Dr. Gary Brigham discusses his experience with an efficient, productive, and patient-friendly device
You miss 100% of the shots you don’t take.
— Wayne Gretzky
Over the past 2 years, I have had the opportunity to progressively incorporate micro-osteoperforations (MOPs) using the Propel® System into my practice. During the course of this integration, I have used both the initial Excellerator and the second-generation Excellerator RT (replaceable tip) (Figure1) with a significant degree of success both in clinical efficiency and outcome. With the introduction of Propel’s new power driver, the Excellerator PT (power tip) (Figure 2), my capacity to conduct MOPs has been elevated to a remarkably new level of clinical experience.
As previously described,1 I was initially reluctant to even consider adopting this treatment modality. While acknowledging and respecting the science supporting MOPs,2-4 I nevertheless considered the procedure invasive and obtrusive and assumed that my patients would mirror my concerns. I could not have been more mistaken.
While I continued to follow the clinical success and impressive clinical outcomes of early adopters of MOPs,5-8 I was simultaneously confronted with an increasing demand from my own patients to meet their esthetic and functional needs with less time in treatment. Accordingly, I set aside my questions and embraced the modality, starting with the Excellerator and graduating to the Excellerator RT, which increased efficiency and patient comfort. As with the aforementioned early adopters, I began to immediately witness both successful clinical outcomes and remarkably increased patient satisfaction with the integration of MOPs.
An Excellerator that accelerates MOPs
Several months ago, I was afforded the opportunity to try Propel’s new power driver, the Excellerator PT. Until then, I had been pleased with my progress with the technique and use of the Excellerator RT. For example, I learned that it is ergonomically more efficient and effective to stand chairside when using the hand driver. However, I still recognized the benefits of integrating the new power driver into the MOPs protocol immediately.
First, the power driver is fast, fluid, and with its push button delivery both in forward and reverse modes, is exceptionally easy to control while completing the MOP’s application in less time than with the Excellerator RT. The power driver offered by Propel for use with the PT tips operates at higher RPMs than most battery-operated torque drivers currently available. The higher operating speed and adjustable torque settings are optimal for the micro-osteoperforation procedure. A standard torque driver would be slow and inefficient when making multiple perforations. So the power driver offered by Propel provides the right combination of control and efficiency.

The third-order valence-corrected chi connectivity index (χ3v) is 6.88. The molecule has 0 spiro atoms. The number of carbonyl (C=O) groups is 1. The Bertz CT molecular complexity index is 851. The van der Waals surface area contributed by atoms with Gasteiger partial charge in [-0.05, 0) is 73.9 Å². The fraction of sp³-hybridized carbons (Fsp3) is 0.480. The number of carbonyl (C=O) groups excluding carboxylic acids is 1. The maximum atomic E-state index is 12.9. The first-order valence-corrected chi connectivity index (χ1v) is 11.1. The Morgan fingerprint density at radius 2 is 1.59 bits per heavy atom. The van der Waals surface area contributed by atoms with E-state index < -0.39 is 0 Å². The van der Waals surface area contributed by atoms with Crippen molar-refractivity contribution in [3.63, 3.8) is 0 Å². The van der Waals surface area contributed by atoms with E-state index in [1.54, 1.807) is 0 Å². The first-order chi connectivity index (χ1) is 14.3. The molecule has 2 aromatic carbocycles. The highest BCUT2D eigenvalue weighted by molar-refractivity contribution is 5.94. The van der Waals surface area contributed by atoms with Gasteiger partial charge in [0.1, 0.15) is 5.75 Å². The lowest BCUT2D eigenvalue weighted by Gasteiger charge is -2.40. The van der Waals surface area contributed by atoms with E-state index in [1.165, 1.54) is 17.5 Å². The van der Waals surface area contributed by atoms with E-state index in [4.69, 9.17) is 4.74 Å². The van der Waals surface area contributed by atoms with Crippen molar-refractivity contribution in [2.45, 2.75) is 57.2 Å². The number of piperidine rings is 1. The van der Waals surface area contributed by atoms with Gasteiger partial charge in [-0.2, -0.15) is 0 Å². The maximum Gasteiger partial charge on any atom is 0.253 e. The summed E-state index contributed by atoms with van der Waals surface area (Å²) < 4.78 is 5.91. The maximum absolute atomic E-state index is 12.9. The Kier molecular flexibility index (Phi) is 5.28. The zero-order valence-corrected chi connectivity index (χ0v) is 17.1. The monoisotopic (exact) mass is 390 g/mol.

Second, the increased patient comfort with the entire procedure was immediately evident. For example, in using the hand-driven accelerators, I found that it was occasionally necessary to supplement the topical anesthetic gel BTT (lidocaine 12.5%, tetracaine 12.5%, prilocaine 3%, phenylephrine 3%, Woodland Hills Pharmacy, Woodland Hills, California) with local infiltration anesthesia using Septocaine® (articaine HCL 4% and epinephrine 1:100,000). I attribute this to my exacting some degree of torque to the interdental bone when performing MOPs with the hand/wrist delivery application of the Excellerator RT. It has been speculated that incorporating operator-induced torque to the alveolar bone creates micro-stresses. These micro-stresses radiate from the perforations to the nerve endings of the periodontal ligaments of adjacent teeth and are likely responsible for the sensitivity. Since using the Excellerator PT, it has not been necessary to use any supplemental local infiltration anesthesia. Moreover, for patients who underwent an initial Propel procedure using the Excellerator RT and then underwent a second procedure using the Excellerator PT, the response was unanimously in favor of the Excellerator PT as the driver that produced the greatest level of patient comfort.
Third, by virtue of the contra-angle latch type driver holder assembly of the Excellerator PT (Figure 3), access to previously difficult areas, such as the molar regions, is no longer challenging. This is particularly beneficial where MOPs, applied to the maxillary buccal segments in high angle/anterior open bite cases, is critical to facilitating the intrusion of these posterior teeth. Finally, ensuring sterile technique is effortless. The single-use contra-angle perforation screws are individually packaged and sterilized with gamma radiation, and the contra-angle driver holder easily detaches from the motorized hand piece for autoclaving.
Propel, Invisalign®, and smile-driven orthodontics
Any clinician with significant experience with clear plastic aligners will likely agree that, the more cases that are completed using Invisalign, the more complicated the treatment of new cases (as well as their ClinCheck®) becomes. The reason for this phenomenon is that, with increased skill in the use of Invisalign, most clinicians will necessarily expand his/her treatment goals. Whereas alignment of malposed teeth was once the principal goal (and sometimes the only objective) of treatment, the experienced clinician often strives to create ideal occlusions that require the least amount of neuromuscular adaptation to function, as well as esthetic smile arcs with idealized tooth axial inclinations. Along with the increase in detail delivered by ClinCheck® Pro, there has been a natural increase in the number of attachments to effect these additional changes. Clinicians have to only review the excellent clinical outcomes display in the education section of Invisalign’s doctor website to appreciate the evolution in both treatment objectives and results that have occurred over the past decade.